- Griffin Swartzell
- Light, clean-finishing mead from local honey.
Adam and Shawna Shapiro's Black Forest Meadery tasting room on Shoup Road, just 10 months open, is too cold to house guests. The cozy building is something like 60 years old, and so is the heater inside, so it tends to throw tantrums from time to time. Such is life with a rental, they lament in the kitchen-cum-tasting-room at their farm and meadery on nearby Burgess road, where we sit around an island counter before a forest of bottles, flanked by a wall of white boxes.
Shawna explains that a friend of theirs recently sold them the remaining stock from his vineyard, Bijou Creek, now defunct, so they're flush with product. In addition to their mead, the Shapiros resell wine from several Colorado vineyards at their tasting room, including Denver's Cottonwood Cellars and Grand Junction's Kahil Winery. They also offer ciders from Snow Capped Cider and Colorado Cider Company, and they're hoping to bring in product from smaller cideries in the future.
Adam and Shawna started Black Forest Meadery in 2008, inspired by time spent in Spain during college. They fell in love with Spanish and French wines. Their 5-acre farm, Shapiro Family Farms, grew to help support their booze business — we hear two big turkeys gobbling periodically outside the tasting room.
The Shapiros' mead is brewed more in the English and French style — it's fermented and aged for at least a year and a half to produce a more wine-like profile. It starts with Colorado varietal honey. They use a few apiaries, especially Springs-based Schmidt Apiaries and Del Norte-based Haefeli's Honey Farm. All four meads are aged on local oak chips to get a more authentic old-world flavor.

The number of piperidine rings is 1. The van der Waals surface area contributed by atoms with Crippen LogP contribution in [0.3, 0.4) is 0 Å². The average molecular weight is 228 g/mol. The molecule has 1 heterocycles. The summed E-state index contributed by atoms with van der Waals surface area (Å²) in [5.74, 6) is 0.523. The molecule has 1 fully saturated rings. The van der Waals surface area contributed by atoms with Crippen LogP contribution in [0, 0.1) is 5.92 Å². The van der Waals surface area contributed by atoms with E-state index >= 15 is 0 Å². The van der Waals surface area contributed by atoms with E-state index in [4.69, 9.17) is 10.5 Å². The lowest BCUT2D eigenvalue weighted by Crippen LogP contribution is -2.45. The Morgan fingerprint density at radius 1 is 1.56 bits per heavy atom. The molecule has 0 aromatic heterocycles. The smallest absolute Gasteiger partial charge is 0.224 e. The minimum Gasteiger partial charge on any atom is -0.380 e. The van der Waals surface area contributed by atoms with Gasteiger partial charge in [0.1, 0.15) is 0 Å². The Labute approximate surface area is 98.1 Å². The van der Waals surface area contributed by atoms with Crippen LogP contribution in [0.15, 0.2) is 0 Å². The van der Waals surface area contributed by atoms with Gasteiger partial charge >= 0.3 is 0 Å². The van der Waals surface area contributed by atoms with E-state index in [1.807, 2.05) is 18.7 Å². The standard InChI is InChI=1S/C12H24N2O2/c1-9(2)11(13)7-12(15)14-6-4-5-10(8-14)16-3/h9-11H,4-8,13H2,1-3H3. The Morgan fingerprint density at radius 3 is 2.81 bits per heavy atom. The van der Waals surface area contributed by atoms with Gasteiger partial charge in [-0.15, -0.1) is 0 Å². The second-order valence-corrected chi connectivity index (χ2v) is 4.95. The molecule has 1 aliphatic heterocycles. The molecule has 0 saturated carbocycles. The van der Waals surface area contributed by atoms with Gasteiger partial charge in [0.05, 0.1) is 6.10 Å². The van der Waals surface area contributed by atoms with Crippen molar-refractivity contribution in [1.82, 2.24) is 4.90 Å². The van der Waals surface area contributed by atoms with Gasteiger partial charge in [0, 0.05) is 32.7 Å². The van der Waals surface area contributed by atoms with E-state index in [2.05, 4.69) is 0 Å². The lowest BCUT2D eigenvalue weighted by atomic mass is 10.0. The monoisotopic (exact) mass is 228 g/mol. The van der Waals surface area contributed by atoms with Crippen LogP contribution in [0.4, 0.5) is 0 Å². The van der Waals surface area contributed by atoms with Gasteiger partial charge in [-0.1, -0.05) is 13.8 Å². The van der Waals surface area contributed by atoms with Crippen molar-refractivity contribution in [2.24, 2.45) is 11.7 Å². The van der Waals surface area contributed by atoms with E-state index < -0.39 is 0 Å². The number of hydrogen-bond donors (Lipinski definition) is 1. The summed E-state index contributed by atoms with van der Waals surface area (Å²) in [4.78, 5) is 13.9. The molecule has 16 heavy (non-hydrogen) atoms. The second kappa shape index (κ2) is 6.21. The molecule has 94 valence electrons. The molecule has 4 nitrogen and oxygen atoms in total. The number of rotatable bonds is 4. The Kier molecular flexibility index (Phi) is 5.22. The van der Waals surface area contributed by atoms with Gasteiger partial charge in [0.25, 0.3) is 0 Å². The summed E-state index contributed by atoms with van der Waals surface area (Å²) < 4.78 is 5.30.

We sample all four, priced at $8 per glass or $18 to $25 per 750 ml. bottle. The Melody in the Meadows is the lightest in color and taste, made from clover honey. It's clean and refreshing, mild overall. The Forest label proffers a more notable honey flavor, finishing slightly buttery. We notice a pronounced spice character in this one as well, both in nose and palate. It finishes clean, but not particularly dry or tannic.
It's a little spicier than the Wild Fire, which is brewed with rose hips grown on the Shapiros' farm, making it by definition a rhodomel, or rose-mead. The rose hips add a faint aroma to the brew, and it bears a slight effervescence to boot. It's the least alcoholic mead offered, at 8 percent ABV. While we enjoy it, Adam notes that the yeast is lively and has popped the corks on several bottles, especially with major altitude changes or temperatures above around 80 degrees. If you're buying a bottle, maybe bring a cooler.
Bottle bombs aside, we thoroughly enjoy their darker offering, Mead in the Woods, again spicy but with a much more pronounced honey flavor and a mellow 10.4 percent ABV.
They also have two seasonal, limited-run meads aging. They've brewed peaches into a mead that they hope will be available when the tasting room opens with regular hours, come April 5. In early fall, they plan to release a lavender mead. Both are waiting on approval from the Alcohol and Tobacco Tax and Trade Bureau.
Any of the Shapiros' Colorado-centric meads could serve as an interesting stepping-on point for curious drinkers. And we're always down with another way to drink local.